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Gardening for Birds | Cover

Plant Layers

Wildlife need shelter from bad weather and hiding places from predators. Cover takes many forms: Trees, dense shrubs, tall grasses, rock and brush piles, hollow logs, a stack of firewood. The more choices you offer, the more inviting your yard will be.

The vegetative structure checklist:

  • Native grasses provide cover from predators and winter insulation.
  • Include plants of differing heights and foliage.
  • Include a combination of mostly deciduous trees, shrubs, and understory plants.
  • Large trees, dead or alive, provide wildlife with vantage points.



Messy is Best

Overgrown grassy reeds, dried flower stalks, and shrubby fruit-filled branches provide food, cover, and protection in the fall and winter for birds.

Best ways to encourage a messy garden:

  • Leave your leaves on the ground.
  • Allow dried flower heads to stay standing.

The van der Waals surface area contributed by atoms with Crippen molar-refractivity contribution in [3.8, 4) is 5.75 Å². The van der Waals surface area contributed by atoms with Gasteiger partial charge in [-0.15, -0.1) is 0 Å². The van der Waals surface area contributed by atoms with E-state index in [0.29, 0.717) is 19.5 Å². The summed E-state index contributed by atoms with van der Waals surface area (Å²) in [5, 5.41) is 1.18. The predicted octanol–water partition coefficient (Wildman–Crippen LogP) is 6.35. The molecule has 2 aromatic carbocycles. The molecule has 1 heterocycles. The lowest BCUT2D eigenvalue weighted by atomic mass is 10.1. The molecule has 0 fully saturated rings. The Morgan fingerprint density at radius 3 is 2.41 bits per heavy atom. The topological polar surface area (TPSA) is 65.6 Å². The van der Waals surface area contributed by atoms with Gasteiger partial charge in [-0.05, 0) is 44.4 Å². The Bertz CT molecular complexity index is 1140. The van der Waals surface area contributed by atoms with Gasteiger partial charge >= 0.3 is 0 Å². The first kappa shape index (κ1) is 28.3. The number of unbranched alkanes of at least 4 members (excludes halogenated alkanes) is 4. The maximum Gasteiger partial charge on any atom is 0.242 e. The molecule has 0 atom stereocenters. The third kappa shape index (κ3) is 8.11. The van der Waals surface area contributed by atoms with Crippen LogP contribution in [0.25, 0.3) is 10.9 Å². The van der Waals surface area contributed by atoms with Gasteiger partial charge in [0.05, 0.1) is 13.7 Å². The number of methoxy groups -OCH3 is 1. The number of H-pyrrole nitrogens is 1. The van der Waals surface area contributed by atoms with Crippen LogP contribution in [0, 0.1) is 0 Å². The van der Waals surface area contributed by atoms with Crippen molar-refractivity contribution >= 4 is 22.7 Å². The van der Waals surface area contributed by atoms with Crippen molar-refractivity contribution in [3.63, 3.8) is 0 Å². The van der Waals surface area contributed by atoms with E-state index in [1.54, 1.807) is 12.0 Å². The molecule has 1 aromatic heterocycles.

• Let grass grow tall and seed.
  • Build a brush pile with fallen branches.
  • Bare earth patches benefit dust-bathing birds.
  • Don’t use chemicals.
  • Leave snags (standing dead trees) in place.
  • Delay garden clean-up until spring, after several 50 degree F days



At Least Two

Birds need at least two places to find shelter from weather and predators:

  • Wooded area
  • Bramble patch
  • Ground cover
  • Rock pile or wall.
  • Cave
  • Roosting box (not for rearing of young but for multiple cavity-nesting birds to shelter at once)
  • Evergreens
  • Brush or log pile
  • Dead trees, standing or fallen
  • Meadow or prairie
  • Dense shrubs/thicket
  • Water garden or pond